At $6,096, Bitcoin hit its highest price of the year on May 9. All this despite a $40 million hack earlier that week, a call from a Nobel laureate to ban all cryptocurrencies, and continuing signals from the Securities Exchange Commission that regulatory guidelines on digital assets were imminent.
Yet the market apparently sloughed off the bad news after Fidelity Investments announced that it would launch Bitcoin trading on behalf of clients in coming weeks, serving notice to central bankers and old school economists that cryptocurrencies like Bitcoin, Ether, Litecoin and XRP are not going away.
That’s why the sooner agencies like the SEC start treating cryptocurrencies like the tools of exchange they are, and not a variant of stocks and bonds, the better for investors and the digital economy as a whole. More so when we consider the risks that siloed regulation of the cryptocurrency application will have on blockchain, the underlying technology infrastructure that supports it. Undercutting blockchain innovation would be disastrous not only for the future of finance but technology as a whole.
Bitcoin is not a security
Cryptocurrency is digital cash. While it has value, it neither represents an ownership share, as stock does, or a redeemable debt, as bonds do. While cryptocurrency is traded on the open market where its price can fluctuate, that does not make it a security. In fact, purchase and sale of Bitcoin is more like foreign currency exchange, which the SEC does not regulate.
Yet that has not stopped SEC Chairman Jay Clayton from hinting at classifying many cryptocurrencies as securities and placing them under rules that govern conventional securities trading, rules that won’t mesh with the healthy function of the cryptocurrency market and will likely hurt investors and damage cryptocurrency growth and utility.
Clayton justifies SEC mission creep in the name of protecting investors from market manipulation. While the Bitcoin market has been volatile, analysts have argued that data does not support claims of manipulation.
Consequences for blockchain
While the policy debate centers on cryptocurrency, hasty regulation will, by extension, adversely affect the development of blockchain, the network technology that makes cybercurrency work. In cryptocurrency applications, blockchain creates a virtual permanent ledger of transactions, distributed across the Internet. That distribution makes it difficult to impossible to tamper with the validity of Bitcoin or debauch or counterfeit the currency.
Beyond that, blockchain can do much to safeguard privacy and security of personal data on the Internet without decreasing the value of networked applications. For example, one of the toughest problems in health care is protecting the privacy of electronic health care records but allowing physicians to access those records in an emergency. Blockchain provides secure solutions in these situations.
Right now, the U.S. is a global leader in blockchain technology, thanks to much that has been learned from cryptocurrencies. But the Chinese are actively working to develop blockchain technology and corner the cryptocurrency market – particularly in mining Bitcoin. China has been a forceful opponent of transparency and privacy since the invention of the Internet, which has rapidly grown to combine artificial intelligence and ubiquitous wireless service. China is using these latest techniques to monitor and track citizens in unprecedented ways. The Chinese carrier Huawei already has more than 1,000 patents–37%–on Fifth Generation (5G) wireless, the core of the so-called Internet of Things. The U.S. is not alone in their concern about Huawei’s aggressive push to standardize 5G around its patents and exactly how Huawei, which has a history of ethical problems, will process the data it will collect from millions of interconnected sensors, cameras and devices. As the U.S. and China compete to develop next generation technologies blockchain stands to be a critical counterweight against abuse and is crucial that the U.S. remain the leader in blockchain innovation. That will require a U.S. regulatory framework that nurtures innovation, not hampers it.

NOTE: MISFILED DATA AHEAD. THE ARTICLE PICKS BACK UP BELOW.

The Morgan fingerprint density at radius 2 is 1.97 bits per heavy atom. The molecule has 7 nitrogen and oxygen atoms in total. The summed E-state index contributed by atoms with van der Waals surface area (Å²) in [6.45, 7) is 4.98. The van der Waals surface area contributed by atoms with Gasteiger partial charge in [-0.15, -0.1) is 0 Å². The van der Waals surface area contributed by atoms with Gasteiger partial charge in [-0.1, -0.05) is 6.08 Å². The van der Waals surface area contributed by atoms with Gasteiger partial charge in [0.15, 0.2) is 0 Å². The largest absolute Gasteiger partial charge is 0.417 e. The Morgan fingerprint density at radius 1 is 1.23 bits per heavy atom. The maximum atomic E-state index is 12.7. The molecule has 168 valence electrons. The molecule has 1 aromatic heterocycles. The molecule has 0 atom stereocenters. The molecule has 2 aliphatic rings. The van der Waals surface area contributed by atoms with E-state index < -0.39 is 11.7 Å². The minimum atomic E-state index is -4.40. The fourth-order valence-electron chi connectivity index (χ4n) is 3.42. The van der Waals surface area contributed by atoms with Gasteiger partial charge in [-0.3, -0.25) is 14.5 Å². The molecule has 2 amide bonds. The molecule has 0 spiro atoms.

Pointedly, China prohibits the use of cryptocurrency by citizens, but it tolerates massive server farms that now account for 74% of Bitcoin mining. While the Chinese government recently called for a ban on cryptocurrency mining, it has yet to give the decree the force of law. Even if it did, bureaucratic loopholes would prevent enforcement. This will only further centralize control over cryptocurrencies mined by the Chinese.
Preserving the U.S. position as a global leader in technological innovations is critical to maintaining our economic advantage with things we ourselves develop. That’s why the SEC’s attempt to place cryptocurrencies under decades old regulatory regimes is concerning. Such moves could have unintentional consequences beyond investment markets. The bullish market shows digital currency is becoming an accepted financial tool. Siloed approaches no longer work. Regulation needs to be thoughtfully crafted with the knowledge that in today’s digital economy pulling on one thread affects so many others.